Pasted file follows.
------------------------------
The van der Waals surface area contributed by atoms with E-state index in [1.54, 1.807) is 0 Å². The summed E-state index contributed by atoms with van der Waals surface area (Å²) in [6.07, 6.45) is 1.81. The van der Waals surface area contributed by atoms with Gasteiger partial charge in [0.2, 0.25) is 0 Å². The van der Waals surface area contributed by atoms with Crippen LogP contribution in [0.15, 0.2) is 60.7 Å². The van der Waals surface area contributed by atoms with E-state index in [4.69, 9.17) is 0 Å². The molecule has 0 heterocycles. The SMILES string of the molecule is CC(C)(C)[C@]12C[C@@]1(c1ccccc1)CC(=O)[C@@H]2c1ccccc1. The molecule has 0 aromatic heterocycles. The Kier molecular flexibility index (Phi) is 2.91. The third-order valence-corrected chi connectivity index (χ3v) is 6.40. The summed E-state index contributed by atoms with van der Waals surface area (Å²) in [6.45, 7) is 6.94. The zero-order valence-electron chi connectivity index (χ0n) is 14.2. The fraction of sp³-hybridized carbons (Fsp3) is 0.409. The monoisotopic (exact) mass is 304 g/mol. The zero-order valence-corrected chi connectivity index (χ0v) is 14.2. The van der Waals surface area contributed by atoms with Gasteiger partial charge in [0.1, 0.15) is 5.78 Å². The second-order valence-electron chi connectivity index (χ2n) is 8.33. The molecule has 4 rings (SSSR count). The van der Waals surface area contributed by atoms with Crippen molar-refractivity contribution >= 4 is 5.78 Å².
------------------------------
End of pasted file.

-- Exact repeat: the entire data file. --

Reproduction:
The van der Waals surface area contributed by atoms with E-state index in [1.54, 1.807) is 0 Å². The summed E-state index contributed by atoms with van der Waals surface area (Å²) in [6.07, 6.45) is 1.81. The van der Waals surface area contributed by atoms with Gasteiger partial charge in [0.2, 0.25) is 0 Å². The van der Waals surface area contributed by atoms with Crippen LogP contribution in [0.15, 0.2) is 60.7 Å². The van der Waals surface area contributed by atoms with E-state index in [4.69, 9.17) is 0 Å². The molecule has 0 heterocycles. The SMILES string of the molecule is CC(C)(C)[C@]12C[C@@]1(c1ccccc1)CC(=O)[C@@H]2c1ccccc1. The molecule has 0 aromatic heterocycles. The Kier molecular flexibility index (Phi) is 2.91. The third-order valence-corrected chi connectivity index (χ3v) is 6.40. The summed E-state index contributed by atoms with van der Waals surface area (Å²) in [6.45, 7) is 6.94. The zero-order valence-electron chi connectivity index (χ0n) is 14.2. The fraction of sp³-hybridized carbons (Fsp3) is 0.409. The monoisotopic (exact) mass is 304 g/mol. The zero-order valence-corrected chi connectivity index (χ0v) is 14.2. The van der Waals surface area contributed by atoms with Gasteiger partial charge in [0.1, 0.15) is 5.78 Å². The second-order valence-electron chi connectivity index (χ2n) is 8.33. The molecule has 4 rings (SSSR count). The van der Waals surface area contributed by atoms with Crippen molar-refractivity contribution >= 4 is 5.78 Å².